The Boris Johnson-led conservative UK government is set to announce a ban on petrol and diesel cars by 2030, bringing forward its previous target set in February by five years, and the European Union may do so by 2025, according to new reports.
The UK’s new target will see only electric and hybrid vehicles allowed for new car sales after 2030, and only all-electric vehicles from 2035, it was reported on Sunday (UK time).
It is the second time in less than a year that the UK will have brought forward its target by five years (it was to be 2040), underlining the accelerating pace of technology, policies, and the sense of urgency to act.
It is understood that the new target will be announced by Johnson as part of a range of environmental measures, according to a report from the Financial Times, which says it quoted industry and Whitehall sources.
The reports from the UK and Europe contrast with Australia, whose conservative government rejected out of hand a Labor proposal to limit petrol and diesel cars to 50 per cent of new car sales by 2030, and as South Australia and NSW contemplate electric vehicle road user taxes, with no sight of any EV incentives.
South Australia and NSW have been roundly condemned for considering an “EV tax”, which flies in the face of global measures to increase electric vehicle adoption such as the UK ban on new petrol and diesel car cales.
Also in news today, the European Union is reportedly considering implementing stricter laws which would effectively amount to a 2025 ban according to German news site Bild. Norway already has a ban in place from 2025, including of hybrids and plug in hybrids.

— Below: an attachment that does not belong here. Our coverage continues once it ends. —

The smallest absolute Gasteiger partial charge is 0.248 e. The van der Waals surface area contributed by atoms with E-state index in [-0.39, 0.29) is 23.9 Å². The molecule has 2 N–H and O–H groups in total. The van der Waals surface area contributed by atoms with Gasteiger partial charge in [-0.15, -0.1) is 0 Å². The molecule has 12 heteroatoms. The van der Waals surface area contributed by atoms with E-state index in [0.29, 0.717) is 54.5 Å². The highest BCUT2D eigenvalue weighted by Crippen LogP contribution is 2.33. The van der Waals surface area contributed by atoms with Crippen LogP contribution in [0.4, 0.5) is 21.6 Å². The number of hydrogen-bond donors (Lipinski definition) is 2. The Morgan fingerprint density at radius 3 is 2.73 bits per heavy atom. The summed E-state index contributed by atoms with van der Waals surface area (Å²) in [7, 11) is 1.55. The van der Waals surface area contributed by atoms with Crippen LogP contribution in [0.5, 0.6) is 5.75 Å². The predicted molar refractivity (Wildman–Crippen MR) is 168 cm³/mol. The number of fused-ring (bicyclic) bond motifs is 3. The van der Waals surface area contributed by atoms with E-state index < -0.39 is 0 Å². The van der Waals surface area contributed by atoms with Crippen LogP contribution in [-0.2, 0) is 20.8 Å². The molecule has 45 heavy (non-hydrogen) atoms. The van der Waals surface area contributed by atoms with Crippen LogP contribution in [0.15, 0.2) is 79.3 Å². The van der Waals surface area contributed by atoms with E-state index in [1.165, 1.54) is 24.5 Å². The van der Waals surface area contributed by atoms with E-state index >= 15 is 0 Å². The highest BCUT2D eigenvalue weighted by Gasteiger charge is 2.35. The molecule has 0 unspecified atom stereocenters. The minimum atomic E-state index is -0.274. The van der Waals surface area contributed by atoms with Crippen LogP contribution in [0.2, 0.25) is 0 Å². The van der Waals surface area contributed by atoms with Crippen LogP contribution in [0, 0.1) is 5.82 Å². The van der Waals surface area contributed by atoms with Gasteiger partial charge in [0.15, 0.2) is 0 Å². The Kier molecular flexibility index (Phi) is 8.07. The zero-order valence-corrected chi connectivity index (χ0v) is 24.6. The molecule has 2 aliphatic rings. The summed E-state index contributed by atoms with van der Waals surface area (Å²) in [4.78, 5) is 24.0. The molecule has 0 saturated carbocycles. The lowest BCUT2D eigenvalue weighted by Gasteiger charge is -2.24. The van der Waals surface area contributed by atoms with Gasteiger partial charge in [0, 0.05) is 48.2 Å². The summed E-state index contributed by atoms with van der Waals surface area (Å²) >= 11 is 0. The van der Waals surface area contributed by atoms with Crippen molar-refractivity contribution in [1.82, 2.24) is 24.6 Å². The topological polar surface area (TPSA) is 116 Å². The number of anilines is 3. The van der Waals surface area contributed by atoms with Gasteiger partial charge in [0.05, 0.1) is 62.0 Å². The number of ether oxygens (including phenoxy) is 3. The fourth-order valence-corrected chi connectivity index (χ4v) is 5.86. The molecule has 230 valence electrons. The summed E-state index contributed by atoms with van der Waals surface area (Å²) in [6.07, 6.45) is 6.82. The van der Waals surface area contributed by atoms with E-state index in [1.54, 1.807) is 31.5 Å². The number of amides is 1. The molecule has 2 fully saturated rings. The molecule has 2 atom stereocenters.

Europe’s ban may include tightening air pollution legislation to allow just 30mg/km of the damaging nitrous oxide pollution from combustion vehicles (down from 60mg for petrol and 80gm for diesel) from 2025.
It would also see carbon monoxide limits reduced to 500mg/km down from 1000mg for petrol cars, and to 100mg/km from 300mg for diesel cars. The article also mentions a new “Euro 7” standard, and says that synthetic and bio fuels would not be permitted.
As noted by Bild, no combustion car can achieve this, effectively meaning the European Union will “declare war” on the fossil fuel car and refuelling industry.
But it is the UK right-hand drive market that is of the most relevance to Australia.
Currently, one in four cars sold in the UK in 2020 are electrified in some format according to car registration reporting body SMMT, a figure which includes both battery electric (BEV) and plug-in hybrids (PHEV), but also non-pluggable hybrids (HEVs), and “mild hybrids” (MHEV) which are designed to boost engine power and enable “start-stop” at traffic lights.
Of those, a little more than 100,000 (about 8.8%) have been pluggable BEVs and PHEVs, almost twice as many as the same period in 2019.
To transition entirely to electric vehicles will mean more than 2,000,000 right-hand drive electric vehicles a year will need to be supplied to the UK market, meaning it will become even harder for Australian car maker arms to secure units for sale here.
In Australia in 2019, 0.6% of around 1,000,000 vehicles sold were electric of plug-in hybrid or all-electric, a tripling of sales from 2018. Canada will also ban new petrol and diesel vehicle sales from 2035 according to CBC.
Bridie Schmidt is lead reporter for The Driven, sister site of Renew Economy. She specialises in writing about new technology and has been writing about electric vehicles since 2018. She has a keen interest in the role that zero emissions transport has to play in sustainability. She has participated in podcasts such as Download This Show with Marc Fennell and Shirtloads of Science with Karl Kruszelnicki and is co-organiser of the Northern Rivers Electric Vehicle Forum.